It is noteworthy that incessant strikes by ASUU in the last three decades have done incalculable damage to the country and its future. In the last ten years, beginning from 2003 when the universities were closed for six months to 2007 when the students were forced home for three months, ASUU strike has in fact become an annual “festival” in the university calendar. It is now running to almost four months that the campuses have been closed yet that does not seem abnormal because we have learnt to find a way around every problem. Since we have long conspired to kill public education at both primary and secondary levels, everybody sends his/her children to “private” schools. It is such a lucrative business that even some hairdressers now own such schools. But wait for this: almost every tout with some ill-gotten oil money is also now building a university! You don’t run a country like that and expect nothing but a failing state, even if you hold a hundred conferences!
According to official figure, there are 129 universities in Nigeria today. 50 of them are private universities of all sorts; 39 belong to state governments while the remaining 40 are federal universities – six of them established two years ago by President Jonathan. It is the lecturers in these 40 universities that are on strike though I hear their counterparts in states universities are also not working for some ill-defined reasons which go to the contradictions within ASUU some of which were aptly captured by egbon Jibo (Dr. Jibrin Ibrahim) in his Monday piece (http://premiumtimesng.com/opinion/146584-conversation-asuu-comrades-lets-get-real-jibrin-ibrahim.html).
While conceding that our governments at virtually all levels have not shown enough commitment to education, the fact also is that the lecturers hardly care beyond their personal interests. I understand that four years ago, ASUU forbade its members from filling a form distributed by the National Universities Commission (NUC) for a staff and student audit in the university system. How lecturers would oppose planning with data beats me but the argument of ASUU was that the federal government could not be trusted with what it wanted to use the statistics for. Yet the exercise would have revealed all those teaching “full time” in two or more universities as well as those doing little or no academic work but are demanding uniform earned allowances etc. Let us also not forget those who are teaching courses in which they lack even the basic knowledge!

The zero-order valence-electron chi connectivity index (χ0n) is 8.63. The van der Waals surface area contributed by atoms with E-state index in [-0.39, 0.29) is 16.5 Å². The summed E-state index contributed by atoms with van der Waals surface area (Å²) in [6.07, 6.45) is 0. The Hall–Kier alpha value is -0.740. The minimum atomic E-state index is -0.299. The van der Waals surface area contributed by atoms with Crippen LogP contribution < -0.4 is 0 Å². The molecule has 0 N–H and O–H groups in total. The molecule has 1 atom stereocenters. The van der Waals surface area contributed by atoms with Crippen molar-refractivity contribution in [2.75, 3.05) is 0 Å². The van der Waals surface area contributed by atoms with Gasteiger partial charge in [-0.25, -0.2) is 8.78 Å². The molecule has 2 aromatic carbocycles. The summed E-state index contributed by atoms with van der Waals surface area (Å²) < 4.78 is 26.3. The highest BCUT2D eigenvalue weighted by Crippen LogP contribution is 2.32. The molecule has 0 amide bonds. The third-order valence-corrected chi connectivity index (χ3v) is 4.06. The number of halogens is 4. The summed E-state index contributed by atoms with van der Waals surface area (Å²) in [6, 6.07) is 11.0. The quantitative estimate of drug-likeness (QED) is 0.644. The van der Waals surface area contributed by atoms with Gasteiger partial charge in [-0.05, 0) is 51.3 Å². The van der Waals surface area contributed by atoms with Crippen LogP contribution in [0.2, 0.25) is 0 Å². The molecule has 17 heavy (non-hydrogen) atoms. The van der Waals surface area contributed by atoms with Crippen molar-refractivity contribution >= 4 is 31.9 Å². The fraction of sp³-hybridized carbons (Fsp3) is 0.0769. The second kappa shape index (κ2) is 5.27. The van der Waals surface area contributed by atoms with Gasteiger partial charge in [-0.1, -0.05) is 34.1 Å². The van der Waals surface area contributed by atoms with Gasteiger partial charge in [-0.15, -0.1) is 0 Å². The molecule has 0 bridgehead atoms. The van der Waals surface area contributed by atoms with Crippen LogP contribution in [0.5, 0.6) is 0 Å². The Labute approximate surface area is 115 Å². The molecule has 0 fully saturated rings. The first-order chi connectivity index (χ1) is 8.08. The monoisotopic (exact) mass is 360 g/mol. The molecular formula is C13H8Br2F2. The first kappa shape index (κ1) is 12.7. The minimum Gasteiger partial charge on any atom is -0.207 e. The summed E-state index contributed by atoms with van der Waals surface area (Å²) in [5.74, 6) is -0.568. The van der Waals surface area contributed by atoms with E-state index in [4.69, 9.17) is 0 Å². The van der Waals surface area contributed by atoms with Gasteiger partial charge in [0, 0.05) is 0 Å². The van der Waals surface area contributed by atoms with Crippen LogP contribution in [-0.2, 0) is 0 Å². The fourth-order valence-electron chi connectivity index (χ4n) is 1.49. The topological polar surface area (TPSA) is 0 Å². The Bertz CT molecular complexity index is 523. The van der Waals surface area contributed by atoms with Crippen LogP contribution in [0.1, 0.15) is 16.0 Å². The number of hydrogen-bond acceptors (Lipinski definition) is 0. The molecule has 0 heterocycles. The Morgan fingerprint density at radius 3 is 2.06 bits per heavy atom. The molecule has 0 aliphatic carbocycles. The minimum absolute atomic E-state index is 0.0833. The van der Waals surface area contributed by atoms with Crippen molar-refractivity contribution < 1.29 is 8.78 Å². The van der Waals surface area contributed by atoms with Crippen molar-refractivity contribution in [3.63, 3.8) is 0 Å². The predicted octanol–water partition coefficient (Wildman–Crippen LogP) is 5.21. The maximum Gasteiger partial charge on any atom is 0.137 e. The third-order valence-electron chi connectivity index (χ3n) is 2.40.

After decades of crisis in our public education system, I believe we have come to a critical juncture in which we need to hold honest conversations about so many issues, including the state of infrastructure, alternative sources of funding, curriculum models, instructional methods, staffing policies as well as available educational resources in terms of libraries, laboratories, computers etc. and whether the current regime of free tuition can realistically be sustained. Such intervention is very important for the future of our country because even if we resolve the current ASUU strike, we may soon be back to square one.
The foregoing therefore explains why the current excitement about the political “National Conversation” just reminds me of the Yoruba analogy of the village eunuch who gleefully tells his relations that he could insert thread into a needle hole a hundred times without missing – even in his dream. However commendable that may be, his hapless family members would rather wish he could deploy such expertise at insertion into a more productive enterprise!
•This piece by Adeniyi (shown in photo) originally appeared in his column “The Verdict” in today’s edition of ThisDay. He can be reached via firstname.lastname@example.org